A Godless fable: atheism and the philosophy of Bernard Mandeville.




Corbeil, Patrick

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The Anglo-Dutch philosopher Bernard Mandeville (1670-1733) was among the most controversial figures writing in English in the eighteenth century. His satirical exploration of the nature of human sociability and economic prosperity infuriated his contemporary critics and deeply influenced the ideas of later Enlightenment philosophes. One of the most persistent questions about Mandeville's work concerns the sincerity of his declarations of Christian piety. Mandeville is commonly identified as a deist. This thesis explores the possibility that he was an atheist. The question is examined through an analysis of Mandeville’s major influences, most notably French Jansenism, Epicureanism, Scepticism, erudite libertinism, and Dutch republicanism. Key figures that Mandeville engaged with in his writings include Pierre Bayle, René Descartes, Shaftesbury, Thomas Hobbes, Pierre Nicole, and Pierre Gassendi. In the process of discussing Mandeville’s putative atheism, the methodological problem of researching and identifying atheism in early-modern Europe is explored.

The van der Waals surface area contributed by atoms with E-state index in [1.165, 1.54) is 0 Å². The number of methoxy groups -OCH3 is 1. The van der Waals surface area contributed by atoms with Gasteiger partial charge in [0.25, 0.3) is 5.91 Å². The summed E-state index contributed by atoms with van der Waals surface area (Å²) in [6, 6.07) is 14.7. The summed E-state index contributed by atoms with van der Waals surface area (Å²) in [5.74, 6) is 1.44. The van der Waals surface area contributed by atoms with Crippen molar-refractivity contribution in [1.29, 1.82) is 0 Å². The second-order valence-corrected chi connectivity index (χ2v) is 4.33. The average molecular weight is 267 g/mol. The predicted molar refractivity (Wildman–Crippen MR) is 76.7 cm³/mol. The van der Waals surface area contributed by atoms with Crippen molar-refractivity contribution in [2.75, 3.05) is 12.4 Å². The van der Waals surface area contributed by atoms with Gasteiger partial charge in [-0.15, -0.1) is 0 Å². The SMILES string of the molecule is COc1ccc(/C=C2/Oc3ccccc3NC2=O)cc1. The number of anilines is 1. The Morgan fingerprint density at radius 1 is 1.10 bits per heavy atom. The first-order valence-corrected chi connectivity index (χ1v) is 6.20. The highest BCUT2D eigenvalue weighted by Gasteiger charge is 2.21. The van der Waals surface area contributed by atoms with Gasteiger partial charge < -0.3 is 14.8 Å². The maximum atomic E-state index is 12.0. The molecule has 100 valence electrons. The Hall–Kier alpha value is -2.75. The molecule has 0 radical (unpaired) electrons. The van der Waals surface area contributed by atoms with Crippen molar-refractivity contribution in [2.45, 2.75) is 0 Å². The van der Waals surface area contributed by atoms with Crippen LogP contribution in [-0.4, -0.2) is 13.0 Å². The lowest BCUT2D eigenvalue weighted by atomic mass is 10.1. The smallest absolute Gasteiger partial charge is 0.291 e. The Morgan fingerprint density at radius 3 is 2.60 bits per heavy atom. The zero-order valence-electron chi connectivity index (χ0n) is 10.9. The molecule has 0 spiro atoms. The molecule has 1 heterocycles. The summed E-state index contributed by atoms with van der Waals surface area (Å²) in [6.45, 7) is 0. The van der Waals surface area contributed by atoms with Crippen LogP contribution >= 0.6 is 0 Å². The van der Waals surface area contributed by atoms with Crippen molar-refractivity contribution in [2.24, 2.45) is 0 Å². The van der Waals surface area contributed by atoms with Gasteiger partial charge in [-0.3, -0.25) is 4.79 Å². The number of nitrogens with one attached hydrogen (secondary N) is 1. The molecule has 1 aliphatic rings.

Atheism, Bernard Mandeville, Deism, Dutch republicanism, Epicureanism, Erudite libertinism, Jansenism, Pierre Bayle, Pierre Gassendi, Pierre Nicole, René Descartes, Scepticism, Shaftesbury, Sociability, Thomas Hobbes